You’re re-reading your own newsletter for the 50th time trying to make it sound natural and authentic. But despite your best efforts, what comes through is repulsive: cold, paternalistic and salesy.
It’s like reverse psychology in action: you focus on not sounding a certain way, and in the end… Well, you know the feeling.
I know you may have even considered quitting writing altogether, but that may not work well for your business. So in this post I’ll give you some of the tips from my own newsletter writing experience on how to tone down paternalistic and salesy language in your newsletters.
Here are 5 tips to keep in mind:
#1: You can’t sell before you give.
You’ve logged into your MailChimp or any other email marketing service account a few times, and now you feel like you can just ask people to buy any time you hit the “send” button. After all, doesn’t Amazon do the same thing?
Yet when you send that sales pitch, you find that people don’t even bother to open it. Maybe they do and then unsubscribe. What’s going on?
I’ve learned that before I ask for anything, especially a sale, I have to earn the right to do so. Put yourself into the shoes of your subscribers. When someone is sending you amazing content every week, sharing insights, ideas, beautiful graphics, inspiring images and music — all because they care and love what they do and want you to share in their joy, they’re earning the right to be heard.
Most likely you will re-share their content, buy their books, join their courses and programs, and be grateful that they’ve reminded you about their launch. Try selling without building a relationship first, and don’t be surprised that nobody buys.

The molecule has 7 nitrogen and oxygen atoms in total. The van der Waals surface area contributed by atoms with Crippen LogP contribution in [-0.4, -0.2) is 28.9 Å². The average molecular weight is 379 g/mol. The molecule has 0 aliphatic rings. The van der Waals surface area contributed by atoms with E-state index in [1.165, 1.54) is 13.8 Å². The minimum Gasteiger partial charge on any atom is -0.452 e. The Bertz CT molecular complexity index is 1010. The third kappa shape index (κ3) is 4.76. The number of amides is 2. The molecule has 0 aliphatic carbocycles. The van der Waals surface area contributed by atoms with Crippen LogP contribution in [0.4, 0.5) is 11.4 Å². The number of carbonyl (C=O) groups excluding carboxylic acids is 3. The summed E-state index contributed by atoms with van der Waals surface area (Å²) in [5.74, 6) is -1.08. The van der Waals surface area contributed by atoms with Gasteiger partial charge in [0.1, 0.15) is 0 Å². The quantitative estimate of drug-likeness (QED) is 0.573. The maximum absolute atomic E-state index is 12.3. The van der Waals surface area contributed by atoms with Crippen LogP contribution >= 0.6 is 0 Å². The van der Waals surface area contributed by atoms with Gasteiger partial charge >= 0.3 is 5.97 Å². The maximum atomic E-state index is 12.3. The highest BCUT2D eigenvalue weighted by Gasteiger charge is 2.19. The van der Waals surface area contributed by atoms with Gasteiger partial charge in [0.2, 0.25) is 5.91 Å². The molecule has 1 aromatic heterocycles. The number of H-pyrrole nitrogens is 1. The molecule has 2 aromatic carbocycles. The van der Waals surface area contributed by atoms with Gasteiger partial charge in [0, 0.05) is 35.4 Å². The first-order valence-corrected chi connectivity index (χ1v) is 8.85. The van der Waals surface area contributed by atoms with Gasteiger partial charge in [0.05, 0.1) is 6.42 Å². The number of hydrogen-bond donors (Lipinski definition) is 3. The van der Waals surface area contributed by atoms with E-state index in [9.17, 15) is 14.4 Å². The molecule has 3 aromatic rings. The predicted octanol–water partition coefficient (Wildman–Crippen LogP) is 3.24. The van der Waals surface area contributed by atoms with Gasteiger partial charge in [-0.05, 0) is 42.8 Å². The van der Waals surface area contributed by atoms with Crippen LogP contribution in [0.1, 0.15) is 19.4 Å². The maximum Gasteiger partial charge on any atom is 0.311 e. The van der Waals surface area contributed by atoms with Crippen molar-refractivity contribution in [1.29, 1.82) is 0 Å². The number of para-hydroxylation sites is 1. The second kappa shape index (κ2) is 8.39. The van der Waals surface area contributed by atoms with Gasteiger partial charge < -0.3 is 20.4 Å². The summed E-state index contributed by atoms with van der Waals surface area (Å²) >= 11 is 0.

Use your emails to…
- Share your “behind-the-scenes” secrets (the way I do in my coffee chat newsletters).
- Inspire people through music (I love the way Alexandra Franzen does it).
- Share what you’ve been reading and how it impacted you (the way Jocelyn K. Glei does).
- Write creatively (the way Jenika McDavitt does).
- Challenge people to think differently (the way Breanne Dyck does).
Do it consistently. Then you will have earned the right to sell.
#2: Connect with your audience.
To write newsletters that are versatile and fresh, you need to make an effort to connect with your audience. The smaller your audience, the easier it is to connect (yay for small lists!). If you have 50 -100 subscribers, here’s what you can do:
- Find the most active subscribers
- Write special thank-you notes to them (it can be as simple as a few sentences via Gmail or as complex as sending a special card)
- Send an Amazon thank-you card (instead of losing $5 on boosting your FB post to an obscure audience in the middle of nowhere, send an Amazon card to your most loyal subscriber)
- Offer 1 free coaching session
- Buy them an e-book (!)
- Also: respond to emails on time (kudos if you do that!)
All of these incentives will open up more meaningful connections with your subscribers and clients. As you get to know them, you won’t sound like a guru who knows all the answers (that’s too annoying), but more like a sojourner.
#3: Know the benefits of your offer.
Let’s say you’ve done #1 and #2 faithfully, and you feel like you can help people better through your paid program/service. You are ready to sell, but you don’t know where to begin. Your sales offer sounds like a reference book table of contents.
You add more activities to make the offer look more appealing, but people want something completely different. They want to know the benefits, not the features of your program.